Living close to nature is for many people the ideal situation. After the urban explosion, it has never gone out of style for nature lovers to want to be close to the mother. For most of us living in the North Shore, one of the many appeals of our towns is exactly this proximity to open spaces, or lakes, forests and the wide green. That means coming into contact with wildlife, and mice are certainly part of it.
This article is not a fearmongering piece! Personally, I despise it when media overdo it to gain a few clicks or reads causing fear. The virus covered in this article is dangerous but rare. It is more likely to get struck by lightning than contract the disease. The chance of getting infected is 1 in 13,000,000. The main goal here is to inform our NSN readers about the proper ways to avoid infection. In Canada there have only been 109 confirmed cases of hantavirus and 27 deaths according to the Public Health Agency of Canada.
What is Hantavirus
Orthohantavirus is a genus of single-stranded, enveloped, negative-sense RNA viruses in the family Hantaviridae of the order Bunyavirales.
It causes the Hantavirus pulmonary syndrome which is a viral disease carried by wild rodents especially deer mice. They are the principal animal reservoirs of the virus in Canada. Mice themselves don’t appear to get sick from the virus. But if they are infected, they excrete the virus in their feces, urine and saliva. Hantaviruses are a group of viruses that can cause severe illness in humans.
People can become infected with a hantavirus when they inhale virus particles from rodent urine, droppings or saliva that have been released into the air. This can happen when rodent waste is stirred up from vacuuming or sweeping or touch objects or eat food contaminated with the urine, droppings or saliva of infected rodents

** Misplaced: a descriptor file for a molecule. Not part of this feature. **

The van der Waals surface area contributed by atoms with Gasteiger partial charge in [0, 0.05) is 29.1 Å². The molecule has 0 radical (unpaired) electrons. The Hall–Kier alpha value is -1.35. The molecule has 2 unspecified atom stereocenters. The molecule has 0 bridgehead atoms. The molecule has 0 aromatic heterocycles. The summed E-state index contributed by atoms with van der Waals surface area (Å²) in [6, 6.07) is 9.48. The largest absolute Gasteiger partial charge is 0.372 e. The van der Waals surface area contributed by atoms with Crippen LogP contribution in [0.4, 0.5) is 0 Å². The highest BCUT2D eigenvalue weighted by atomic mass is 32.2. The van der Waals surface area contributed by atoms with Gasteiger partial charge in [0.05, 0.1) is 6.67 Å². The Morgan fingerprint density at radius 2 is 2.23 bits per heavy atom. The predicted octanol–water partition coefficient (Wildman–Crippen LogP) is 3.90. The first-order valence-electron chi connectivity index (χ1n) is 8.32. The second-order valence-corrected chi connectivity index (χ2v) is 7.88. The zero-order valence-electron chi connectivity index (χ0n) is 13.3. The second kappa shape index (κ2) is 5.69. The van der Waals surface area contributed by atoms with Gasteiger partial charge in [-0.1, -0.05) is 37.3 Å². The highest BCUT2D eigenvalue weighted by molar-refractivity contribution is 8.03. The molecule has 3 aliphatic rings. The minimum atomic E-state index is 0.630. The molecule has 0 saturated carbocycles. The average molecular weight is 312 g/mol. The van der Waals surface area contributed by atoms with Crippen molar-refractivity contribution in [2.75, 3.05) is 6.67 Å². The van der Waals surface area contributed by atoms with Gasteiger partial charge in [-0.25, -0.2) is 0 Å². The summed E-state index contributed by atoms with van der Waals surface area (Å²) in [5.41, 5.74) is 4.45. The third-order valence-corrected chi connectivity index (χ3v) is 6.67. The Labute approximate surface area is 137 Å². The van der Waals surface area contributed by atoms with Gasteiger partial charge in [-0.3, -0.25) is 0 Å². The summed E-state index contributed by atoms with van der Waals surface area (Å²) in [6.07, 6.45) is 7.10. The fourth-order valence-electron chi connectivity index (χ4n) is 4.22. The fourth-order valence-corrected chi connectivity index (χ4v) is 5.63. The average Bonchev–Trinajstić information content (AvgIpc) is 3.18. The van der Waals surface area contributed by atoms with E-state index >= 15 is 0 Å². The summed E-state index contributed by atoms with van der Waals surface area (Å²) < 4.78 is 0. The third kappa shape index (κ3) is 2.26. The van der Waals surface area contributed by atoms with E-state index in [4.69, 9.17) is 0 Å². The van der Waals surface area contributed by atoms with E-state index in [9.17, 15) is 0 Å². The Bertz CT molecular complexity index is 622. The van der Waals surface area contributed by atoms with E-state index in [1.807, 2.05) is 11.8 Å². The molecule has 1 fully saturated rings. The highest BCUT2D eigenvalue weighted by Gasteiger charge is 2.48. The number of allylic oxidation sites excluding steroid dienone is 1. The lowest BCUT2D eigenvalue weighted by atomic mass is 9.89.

The virus is also transmitted if people are bitten by a rodent infected with a hantavirus which is rare. The virus that is present in Canada does not spread through person-to-person contact. The disease has a 50% mortality rate if contracted.
How are hantaviruses spread?
People get the virus from infected mice, rats and other rodents. Different types of rodent carry different types of hantaviruses. In North America, 5 rodents are known to carry hantaviruses. These include: the deer mouse, the cotton rat, the rice rat, the white-footed mouse and the red-backed vole. The deer mouse, white-footed mouse and red-backed vole are widespread in parts of Canada. Other rodents around the world are also carriers of a variety of hantaviruses. For this reason, it is best to avoid close contact with rodents in Canada and abroad. Rodent infestation in and around the home is still the main risk for exposure to a hantavirus. But infestations and possible exposures can happen wherever rodents are present. This includes cottages, trailers and garden sheds. There are no vaccines available to prevent a hantavirus infection.
Procedure to properly clean Mouse Droppings
Since the illness is dangerous to humans when the urine or feces of an infected rodent become airborne anyone who disturbs areas of mice or mice droppings, such as when cleaning, can be at risk. Reduce your risk of illness by following this procedure:
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- Open doors and windows and allow the area to ventilate for at least 30 minutes prior to starting your clean-up. Keep out of the area while you let it ventilate.
- Wearing rubber gloves, thoroughly soak droppings, nests and dead mice with a bleach/
water solution (one-part bleach to nine parts water) or a household disinfectant.
- Let the bleach water solution sit on the droppings/nests/mice, for five minutes. Do not
disturb any droppings, nests or dead mice, prior to soaking with this bleach solution (for the full five minutes).
- Mop up bleach-soaked droppings, nests and/or dead mice, or pick up with paper towels, placing immediately into a plastic bag. Seal the plastic bag completely. Put sealed plastic bag directly into a garbage container with a tight-fitting lid.
- Wash your gloves before removing, and then wash your hands thoroughly (with warm soap and water).
Important notes: never vacuum or sweep droppings, nests or dead mice. This can create dust that can be inhaled. The dust may contain Hantavirus.
Individuals infected with Hantavirus generally show symptoms one or two weeks after exposure,
however, symptoms have been known to appear up to five weeks after exposure. Symptoms
resemble severe influenza, including fever, body aches, chills, and severe breathing problems.
If you have recently been in an area contaminated by mice, and have developed severe influenzalike symptoms (including difficulty breathing), it is important that you see a doctor immediately.